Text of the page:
With funding from the bond acts of 1916 and 1926, much of Tongue Mountain and many of the islands in the Narrows were now protected, permanently, as parts of the Adirondack Forest Preserve.
But by 1926, John Apperson, the General Electric engineer who dedicated much of his life to the protection of Lake George, had become concerned about the future of the east side. » Continue Reading.
The Kelly Adirondack Center in Niskayuna, NY has announced an upcoming four-part lunch and learn series, “People in the Wilderness” with Hallie Bond. Bond was at the Adirondack Museum in Blue Mountain Lake from 1983 until 2012, first as Education Director and then as Curator.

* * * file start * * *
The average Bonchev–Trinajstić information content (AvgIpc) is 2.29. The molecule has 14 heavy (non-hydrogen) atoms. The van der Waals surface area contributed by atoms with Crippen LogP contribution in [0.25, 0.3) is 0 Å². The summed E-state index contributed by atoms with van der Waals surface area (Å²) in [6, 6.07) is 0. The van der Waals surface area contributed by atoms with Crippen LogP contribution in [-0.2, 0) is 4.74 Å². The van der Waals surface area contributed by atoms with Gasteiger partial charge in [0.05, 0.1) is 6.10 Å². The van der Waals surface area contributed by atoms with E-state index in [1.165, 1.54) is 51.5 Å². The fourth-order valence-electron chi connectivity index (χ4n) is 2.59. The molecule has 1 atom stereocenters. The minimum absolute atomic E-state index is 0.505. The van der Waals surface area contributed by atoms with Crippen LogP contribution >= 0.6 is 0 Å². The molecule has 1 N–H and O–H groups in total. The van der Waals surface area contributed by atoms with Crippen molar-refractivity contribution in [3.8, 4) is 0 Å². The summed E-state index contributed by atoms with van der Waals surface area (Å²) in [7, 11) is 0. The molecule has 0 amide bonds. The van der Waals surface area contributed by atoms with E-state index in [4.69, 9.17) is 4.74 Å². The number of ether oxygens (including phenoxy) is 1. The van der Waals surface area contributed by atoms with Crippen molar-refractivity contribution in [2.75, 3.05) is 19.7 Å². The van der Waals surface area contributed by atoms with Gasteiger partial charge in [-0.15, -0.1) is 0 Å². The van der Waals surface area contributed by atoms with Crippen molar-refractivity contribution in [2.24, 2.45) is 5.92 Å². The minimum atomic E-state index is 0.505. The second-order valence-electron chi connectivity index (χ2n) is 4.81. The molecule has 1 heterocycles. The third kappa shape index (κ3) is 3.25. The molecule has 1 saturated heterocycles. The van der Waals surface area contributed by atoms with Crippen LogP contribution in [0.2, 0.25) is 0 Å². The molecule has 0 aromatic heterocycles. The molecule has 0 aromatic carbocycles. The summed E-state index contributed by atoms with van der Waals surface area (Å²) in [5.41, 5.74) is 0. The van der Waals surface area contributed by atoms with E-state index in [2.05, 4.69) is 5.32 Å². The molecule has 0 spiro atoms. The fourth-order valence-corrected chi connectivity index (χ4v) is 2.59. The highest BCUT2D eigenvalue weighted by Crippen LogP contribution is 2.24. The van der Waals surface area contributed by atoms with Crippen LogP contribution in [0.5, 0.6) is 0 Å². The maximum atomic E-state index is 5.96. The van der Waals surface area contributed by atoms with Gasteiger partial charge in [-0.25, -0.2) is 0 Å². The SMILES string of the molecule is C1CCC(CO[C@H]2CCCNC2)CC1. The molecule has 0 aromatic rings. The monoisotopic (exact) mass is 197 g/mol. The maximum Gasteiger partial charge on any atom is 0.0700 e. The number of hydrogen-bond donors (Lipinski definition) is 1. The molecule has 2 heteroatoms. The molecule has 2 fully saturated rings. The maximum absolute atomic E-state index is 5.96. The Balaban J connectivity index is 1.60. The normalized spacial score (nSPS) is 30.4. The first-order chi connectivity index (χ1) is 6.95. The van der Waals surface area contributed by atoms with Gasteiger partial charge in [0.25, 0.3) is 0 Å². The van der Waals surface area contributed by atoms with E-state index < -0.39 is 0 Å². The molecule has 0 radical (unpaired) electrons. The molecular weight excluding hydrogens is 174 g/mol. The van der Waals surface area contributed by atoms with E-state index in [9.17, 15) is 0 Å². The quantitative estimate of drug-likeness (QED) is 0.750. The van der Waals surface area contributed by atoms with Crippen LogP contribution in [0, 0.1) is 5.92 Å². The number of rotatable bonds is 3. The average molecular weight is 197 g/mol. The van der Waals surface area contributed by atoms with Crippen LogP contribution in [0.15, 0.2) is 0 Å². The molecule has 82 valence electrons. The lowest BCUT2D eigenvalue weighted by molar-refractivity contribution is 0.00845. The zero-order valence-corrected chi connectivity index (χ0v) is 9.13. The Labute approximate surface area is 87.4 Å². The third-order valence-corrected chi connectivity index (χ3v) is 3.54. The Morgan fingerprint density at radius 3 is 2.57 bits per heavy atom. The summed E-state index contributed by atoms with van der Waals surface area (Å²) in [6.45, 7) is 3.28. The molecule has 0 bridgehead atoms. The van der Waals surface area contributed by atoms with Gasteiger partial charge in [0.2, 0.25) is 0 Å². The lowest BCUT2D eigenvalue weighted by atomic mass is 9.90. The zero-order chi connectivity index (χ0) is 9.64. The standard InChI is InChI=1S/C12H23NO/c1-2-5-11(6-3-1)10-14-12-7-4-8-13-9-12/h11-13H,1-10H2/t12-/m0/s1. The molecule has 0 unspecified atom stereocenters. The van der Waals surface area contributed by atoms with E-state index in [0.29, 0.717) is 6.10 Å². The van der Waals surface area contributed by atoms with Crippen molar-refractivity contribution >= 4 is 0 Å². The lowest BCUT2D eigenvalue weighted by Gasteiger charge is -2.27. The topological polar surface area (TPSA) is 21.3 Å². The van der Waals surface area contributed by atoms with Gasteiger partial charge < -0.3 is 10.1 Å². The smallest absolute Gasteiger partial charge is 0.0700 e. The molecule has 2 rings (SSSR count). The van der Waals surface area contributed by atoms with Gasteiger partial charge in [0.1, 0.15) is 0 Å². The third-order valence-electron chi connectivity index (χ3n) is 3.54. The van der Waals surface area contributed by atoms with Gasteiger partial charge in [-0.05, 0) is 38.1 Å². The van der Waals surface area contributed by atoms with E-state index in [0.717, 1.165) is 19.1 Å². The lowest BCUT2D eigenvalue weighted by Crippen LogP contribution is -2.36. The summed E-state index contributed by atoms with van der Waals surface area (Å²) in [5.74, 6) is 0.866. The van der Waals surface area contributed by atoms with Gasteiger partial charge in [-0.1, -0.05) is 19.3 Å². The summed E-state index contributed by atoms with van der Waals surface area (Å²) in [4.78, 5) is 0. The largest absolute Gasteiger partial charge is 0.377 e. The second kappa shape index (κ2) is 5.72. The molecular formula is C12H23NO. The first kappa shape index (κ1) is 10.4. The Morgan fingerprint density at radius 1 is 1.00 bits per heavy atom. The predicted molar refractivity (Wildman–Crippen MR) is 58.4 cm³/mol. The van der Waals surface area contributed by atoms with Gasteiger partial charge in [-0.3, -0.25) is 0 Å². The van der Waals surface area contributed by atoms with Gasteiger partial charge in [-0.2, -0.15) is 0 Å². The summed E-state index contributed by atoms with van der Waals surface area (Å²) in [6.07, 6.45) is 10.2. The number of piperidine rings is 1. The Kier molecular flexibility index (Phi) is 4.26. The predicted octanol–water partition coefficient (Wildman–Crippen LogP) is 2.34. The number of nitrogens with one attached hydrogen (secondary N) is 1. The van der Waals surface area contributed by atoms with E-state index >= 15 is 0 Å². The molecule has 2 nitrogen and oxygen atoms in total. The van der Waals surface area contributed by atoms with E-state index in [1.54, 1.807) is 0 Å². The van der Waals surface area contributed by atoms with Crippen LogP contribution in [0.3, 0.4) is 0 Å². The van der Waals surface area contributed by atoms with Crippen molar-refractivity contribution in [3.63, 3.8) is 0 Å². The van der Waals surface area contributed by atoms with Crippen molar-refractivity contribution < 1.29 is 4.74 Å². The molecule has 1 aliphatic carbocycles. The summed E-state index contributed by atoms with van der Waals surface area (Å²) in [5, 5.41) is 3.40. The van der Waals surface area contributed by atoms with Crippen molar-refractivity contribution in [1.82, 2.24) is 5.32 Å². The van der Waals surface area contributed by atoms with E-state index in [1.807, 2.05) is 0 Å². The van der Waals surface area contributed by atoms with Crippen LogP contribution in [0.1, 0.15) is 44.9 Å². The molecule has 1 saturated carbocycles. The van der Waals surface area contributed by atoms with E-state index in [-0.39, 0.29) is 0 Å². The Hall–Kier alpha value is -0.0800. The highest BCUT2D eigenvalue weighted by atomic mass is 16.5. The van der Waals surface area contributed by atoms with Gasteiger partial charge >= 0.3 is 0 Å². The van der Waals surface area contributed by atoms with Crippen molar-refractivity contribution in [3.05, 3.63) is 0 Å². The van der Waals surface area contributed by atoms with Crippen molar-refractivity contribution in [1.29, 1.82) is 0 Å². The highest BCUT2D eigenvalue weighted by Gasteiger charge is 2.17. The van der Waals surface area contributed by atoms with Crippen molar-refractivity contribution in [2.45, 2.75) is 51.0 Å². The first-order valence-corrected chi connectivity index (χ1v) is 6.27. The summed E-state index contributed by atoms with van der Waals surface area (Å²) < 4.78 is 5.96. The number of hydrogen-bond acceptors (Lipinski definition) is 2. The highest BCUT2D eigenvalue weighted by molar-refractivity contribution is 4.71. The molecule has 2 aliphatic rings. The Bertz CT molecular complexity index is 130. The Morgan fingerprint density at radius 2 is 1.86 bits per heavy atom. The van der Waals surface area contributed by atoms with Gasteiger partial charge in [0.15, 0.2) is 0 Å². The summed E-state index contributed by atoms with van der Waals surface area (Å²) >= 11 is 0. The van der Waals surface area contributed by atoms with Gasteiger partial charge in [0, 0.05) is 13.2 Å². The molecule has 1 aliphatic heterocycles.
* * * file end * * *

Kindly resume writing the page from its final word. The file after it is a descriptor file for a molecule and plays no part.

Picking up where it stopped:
On April 7, the topic will be “Adirondack Life”. Before the automobile and good roads, Adirondack life ran in traditional channels, tied to the seasons and the land. Cash was scarce, and people worked at many different jobs. How Adirondackers used the woods to support themselves is essential to understanding Adirondack life today. » Continue Reading.
“Who Were the Adirondackers?” a five-part “lunch and learn” series exploring the social history of the Adirondacks with Hallie Bond, will be held at Union College’s Kelly Adirondack Center in Schenectady, beginning Monday, Jan. 13.
Bond was a staff member of the Adirondack Museum in Blue Mountain Lake for 30 years. Her writing on regional history and material culture has appeared in a number of scholarly journals, magazines and books. She lives in Long Lake with her husband, author and boat builder Mason Smith. » Continue Reading.